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We gather together

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Williston marks National Day of Prayer

By Carolyn Risner

Prayer is a two-way street between God and man and if you do all the talking, you may be missing out on what God is saying to you.

That was the introduction last week by Judge Joseph Smith, as he delivered opening remarks to about 50 people gathered at Heritage Park to mark the National Day of Prayer.

Smith told the assembly that when he gave his life to Christ more than three decades ago, he knew, “I can’t sing–or at least well. I can’t play an organ or piano.”

But God spoke to him, saying, “Joe, I gave you a mouth. You can talk for me.”

And with that Smith told the gathering, “God uses people like you and me to advance His kingdom.”

Citing Jeremiah 33:3, Smith said the nation is in a time of need and people should approach the throne boldly and then listen for God’s counsel.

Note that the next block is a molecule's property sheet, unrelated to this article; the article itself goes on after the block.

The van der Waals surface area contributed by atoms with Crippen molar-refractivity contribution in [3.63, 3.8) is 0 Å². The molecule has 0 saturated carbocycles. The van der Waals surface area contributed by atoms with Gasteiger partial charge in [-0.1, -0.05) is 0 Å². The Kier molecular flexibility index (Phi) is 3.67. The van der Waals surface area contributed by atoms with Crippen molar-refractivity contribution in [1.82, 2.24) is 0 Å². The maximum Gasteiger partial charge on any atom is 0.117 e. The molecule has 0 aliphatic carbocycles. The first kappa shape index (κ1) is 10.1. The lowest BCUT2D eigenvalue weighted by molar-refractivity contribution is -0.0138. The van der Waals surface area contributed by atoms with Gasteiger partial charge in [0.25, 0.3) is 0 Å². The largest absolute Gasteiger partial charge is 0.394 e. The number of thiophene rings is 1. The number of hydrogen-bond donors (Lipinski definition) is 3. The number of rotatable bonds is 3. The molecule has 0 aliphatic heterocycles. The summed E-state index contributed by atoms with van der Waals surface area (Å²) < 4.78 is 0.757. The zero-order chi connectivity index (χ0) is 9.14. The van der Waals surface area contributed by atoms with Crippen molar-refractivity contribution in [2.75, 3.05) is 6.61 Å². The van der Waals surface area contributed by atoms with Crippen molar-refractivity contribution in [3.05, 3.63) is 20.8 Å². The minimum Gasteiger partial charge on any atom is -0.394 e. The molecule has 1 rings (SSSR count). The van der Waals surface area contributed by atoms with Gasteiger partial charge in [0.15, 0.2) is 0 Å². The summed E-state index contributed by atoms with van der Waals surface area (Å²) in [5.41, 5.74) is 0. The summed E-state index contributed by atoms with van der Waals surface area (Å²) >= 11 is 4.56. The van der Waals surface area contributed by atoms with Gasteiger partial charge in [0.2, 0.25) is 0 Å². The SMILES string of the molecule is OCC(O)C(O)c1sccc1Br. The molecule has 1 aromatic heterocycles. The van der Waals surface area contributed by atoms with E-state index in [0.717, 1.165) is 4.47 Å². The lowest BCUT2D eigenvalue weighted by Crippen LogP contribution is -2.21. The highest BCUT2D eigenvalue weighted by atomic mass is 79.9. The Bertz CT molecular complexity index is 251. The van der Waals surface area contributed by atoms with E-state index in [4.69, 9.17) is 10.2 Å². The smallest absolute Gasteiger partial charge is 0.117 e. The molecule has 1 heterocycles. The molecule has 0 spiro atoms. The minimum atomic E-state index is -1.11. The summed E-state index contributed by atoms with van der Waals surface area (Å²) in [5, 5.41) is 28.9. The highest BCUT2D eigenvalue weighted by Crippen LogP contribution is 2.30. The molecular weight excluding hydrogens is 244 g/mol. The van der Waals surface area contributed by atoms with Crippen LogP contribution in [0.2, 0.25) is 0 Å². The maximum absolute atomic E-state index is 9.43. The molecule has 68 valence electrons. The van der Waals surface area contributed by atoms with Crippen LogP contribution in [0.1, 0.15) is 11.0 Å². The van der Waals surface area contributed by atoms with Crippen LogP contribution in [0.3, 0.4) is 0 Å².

Before the next 10 people offered prayers on behalf of a nation, state, city and their leaders, Smith said as people pray for blessings, wisdom, guidance and healing, they should be prepared to listen.

“We must be bold in our witness and our faith,” Smith said. “Our hope is in God and His hope is in us.”

Master of Ceremonies was Mayor Gerald Hethcoat who other participants David Paul, Wes Smith, Troy Turner, James Ashbury, David Matheny, Keith Stewart, Eric Brooks, Keith Langford, Tony Clubb, Mike Johnson and Willie Battles.

Barbara Henson led the congegation in two songs “Be Still, My Soul” and “America the Beautiful.”